Moore's latest tale of the city plus more books with bite
BY SUZI STEFFEN
YOU SUCK: A Love Story, fiction by Christopher Moore. William Morrow, 2007. Hardcover, $21.95.
The thing with Christopher Moore seems to be that he's damn funny, or, in this case, damned funny. Lamb, his combination empathetic and milk-shooting-out-the-nostrils hilarious 2002 novel subtitled The Gospel According to Biff, Christ's Childhood Pal (worth a chuckle right there), might have made him more famous even than his more recent holiday standard, 2004's The Stupidest Angel. Those of us who have had to sit through many readings of the four traditional gospels and those of us who grew up knowing any combination of The Little Match Girl, The Littlest Angel (a story during which my mother can only weep), Amahl and the Night Visitors and/or The Best Christmas Pageant Ever understand Moore's tremendous appeal.
Jesus, Christmas, angels — what's next on the popularity list for Moore? Vampires, of course. His novels, reminiscent of Terry Pratchett's Discworld gems, shouldn't only be taken for their wild plots, hilarious one-liners, snappy dialogue and zany characters. They also dig into ethical matters related to life, death, sex, love and eternal, bronzed lust. You Suck follows the exploits of two characters introduced in Bloodsucking Fiends, something I wish I'd known for the amusement value before I started You Suck. Apparently, characters from 2006's A Dirty Job also appear, which adds one more to my To Be Read pile (luckily, the usual Moore novel takes a couple of hours to read). In You Suck, Moore fills in the backstory easily, so those of us without killer serial instincts won't miss much.
Tommy Flood, a 19-year-old fresh from a small town in Indiana, has fallen in love with one of San Francisco's many singularities: a gorgeous vampire named Jody. Although he used to hunt vampires with the help of his buddies who also work the nightshift at the Marina Safeway (which plays a prominent role, to the amusement of anyone who knows its reputation as a hookup site), he's now become a Lord of the Night himself. Will his former buddies sell him out now that they've spent all their hard-stolen vampire-hunting cash on a blue-skinned courtesan from Las Vegas? What will Tommy do with his 16-year-old minion Abby? Will Abby get her wish to become a "vampyre," or will she find herself distracted by a super-hot normal dude? And what will Jody, whose system can't handle anything but blood, do without coffee? The dilemmas inherent to being undead and needing to feed provide a lively background for Moore's cast of endearing characters.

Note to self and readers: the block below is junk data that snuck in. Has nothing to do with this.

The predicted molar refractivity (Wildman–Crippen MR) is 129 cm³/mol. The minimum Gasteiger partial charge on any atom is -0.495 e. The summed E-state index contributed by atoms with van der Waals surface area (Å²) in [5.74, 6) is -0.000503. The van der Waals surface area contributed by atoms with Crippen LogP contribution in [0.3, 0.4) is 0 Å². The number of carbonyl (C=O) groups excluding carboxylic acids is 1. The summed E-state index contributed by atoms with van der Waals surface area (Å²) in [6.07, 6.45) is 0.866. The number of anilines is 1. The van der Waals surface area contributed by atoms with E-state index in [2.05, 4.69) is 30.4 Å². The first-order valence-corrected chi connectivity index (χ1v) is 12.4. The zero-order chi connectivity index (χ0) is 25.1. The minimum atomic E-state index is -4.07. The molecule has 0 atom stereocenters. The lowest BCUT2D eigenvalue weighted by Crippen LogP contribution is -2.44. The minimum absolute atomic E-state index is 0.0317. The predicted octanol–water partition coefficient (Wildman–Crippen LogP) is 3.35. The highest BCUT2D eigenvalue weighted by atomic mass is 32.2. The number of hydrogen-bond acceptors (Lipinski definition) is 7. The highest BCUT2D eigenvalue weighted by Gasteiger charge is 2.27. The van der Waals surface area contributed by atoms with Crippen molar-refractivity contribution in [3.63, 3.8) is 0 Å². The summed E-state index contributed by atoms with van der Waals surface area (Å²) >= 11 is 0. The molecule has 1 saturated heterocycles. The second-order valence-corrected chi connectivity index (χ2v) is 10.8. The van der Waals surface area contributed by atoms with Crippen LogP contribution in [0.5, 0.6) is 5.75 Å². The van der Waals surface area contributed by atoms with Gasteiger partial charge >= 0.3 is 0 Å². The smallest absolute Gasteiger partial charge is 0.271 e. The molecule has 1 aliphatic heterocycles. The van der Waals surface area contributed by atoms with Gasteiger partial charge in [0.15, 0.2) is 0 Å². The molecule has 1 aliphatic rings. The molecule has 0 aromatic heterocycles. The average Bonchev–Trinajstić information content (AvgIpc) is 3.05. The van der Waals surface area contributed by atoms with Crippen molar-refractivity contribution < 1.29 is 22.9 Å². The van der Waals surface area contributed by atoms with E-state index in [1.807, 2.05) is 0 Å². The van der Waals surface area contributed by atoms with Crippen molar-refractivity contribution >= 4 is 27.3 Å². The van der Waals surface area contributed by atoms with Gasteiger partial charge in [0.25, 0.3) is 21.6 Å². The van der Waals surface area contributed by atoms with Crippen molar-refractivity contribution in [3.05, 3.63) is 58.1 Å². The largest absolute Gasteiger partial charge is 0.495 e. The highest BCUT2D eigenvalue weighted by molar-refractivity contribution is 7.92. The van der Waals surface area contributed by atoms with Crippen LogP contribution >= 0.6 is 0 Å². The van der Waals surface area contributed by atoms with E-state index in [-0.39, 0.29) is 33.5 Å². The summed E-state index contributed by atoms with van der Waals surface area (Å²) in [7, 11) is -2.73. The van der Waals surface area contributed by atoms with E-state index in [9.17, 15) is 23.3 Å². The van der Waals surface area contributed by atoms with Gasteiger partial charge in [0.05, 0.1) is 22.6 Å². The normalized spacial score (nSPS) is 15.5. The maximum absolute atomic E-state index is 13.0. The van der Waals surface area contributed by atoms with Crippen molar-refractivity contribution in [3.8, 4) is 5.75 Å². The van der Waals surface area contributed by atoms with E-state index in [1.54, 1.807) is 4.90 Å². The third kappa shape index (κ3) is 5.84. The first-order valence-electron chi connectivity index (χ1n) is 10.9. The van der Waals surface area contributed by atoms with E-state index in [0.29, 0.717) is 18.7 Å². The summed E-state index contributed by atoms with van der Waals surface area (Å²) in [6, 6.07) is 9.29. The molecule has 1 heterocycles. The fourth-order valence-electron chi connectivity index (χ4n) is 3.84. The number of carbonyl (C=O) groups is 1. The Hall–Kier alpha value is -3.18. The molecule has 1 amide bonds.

Speaking of books about the undead, let me mention a few that stalk the shelves of the library. For some reason best epitomized by Moore's characters Abby and her friend Jared, certain people become attracted to vampire lore. Of course, there's the mistress of vampirism, the one responsible for more bad fan fiction and terrible sex scenes than anyone but the people writing fan fiction about her characters: Anne Rice. I never got beyond The Vampire Lestat, the second book in her insanely popular oeuvre, but I'm clearly not in the majority. For adults who like their maps and archives spattered in gore, Elizabeth Kostova's The Historian, which mixes Cold War history, tales of the Byzantine Empire and gruesome stories of Count Dracula, ran a bit too long but attained bestseller status nonetheless.
There's the über-romantic, torridly overwritten yet highly compelling to older teens series by Stephenie Meyer starting with the doorstop Twilight and continuing with New Moon (with two more books planned). These books chronicle an adventure in frustrated lust and star-crossed lovers drenched in the rain of the Olympic Peninsula (and drowing in self-indulgent schlock). For young readers who like their lords of the night books shorter, punchier and more action-oriented, Darren Shan's Saga of Darren Shan series provides 12 tasty plot-dominated treats. And Scott Westerfeld's smart Peeps casts vampires as saviors of the world. But the best of the bunch is M.T. Anderson's Thirsty. Anderson, who won a National Book Award this year for his riveting Octavian Nothing (reviewed 12/14), envisions a world where people don't know they're vampires until suddenly, one day, it all becomes clear. Family members and former peers start to shun and then want to murder those cursed with this difference. A powerful metaphor for painful self-discovery as well as an often hilarious, poignant romp, Thirsty's a standalone standout.
Christopher Moore reads from You Suck at 7 pm Tuesday, Jan. 23 at Powell's in Beaverton.
BOOK NOTES: margareta waterman reads from iteration, her 30-year retrospective, 5:30 pm 1/20, Tsunami Books. Vendela Vida reads from Let The Northern Lights Erase Your Name, 7:30 pm 1/22, Powell's on Burnside, Portland. William Fox reads from Making Time, 7 pm 1/23, Knight Library, UO. Christopher Moore reads, 7 pm 1/23, Powell's, Beaverton. Kevin Brockmeier reads from The Brief History of the Dead, 7:30 pm 1/23, Powell's on Burnside, Portland. Oregon Book Awards Author Tour: Andrew Bernstein (Modern Passings), Kristin Kaye (Iron Maidens), Geronimo Tagatac (The Weight of the Sun) and Matt Yurdana (Public Gestures) read, 7 pm 1/25, Tsunami Books. Norah Vincent reads from Self-Made Man, 7:30 pm 1/25, Powell's on Burnside, Portland. Authors Marx Vassallo, William Sullivan and Lizzie Grossman appear at the Good Earth Home, Living and Garden Show 1/27-1/28 at the Lane County Fairgrounds. Martha Gies speaks on "Where Imagination Meets the World: The Role of Research in Fiction and Nonfiction," 6:30 pm 2/1, Baker Downtown Center. $10; Willamette Writers members free.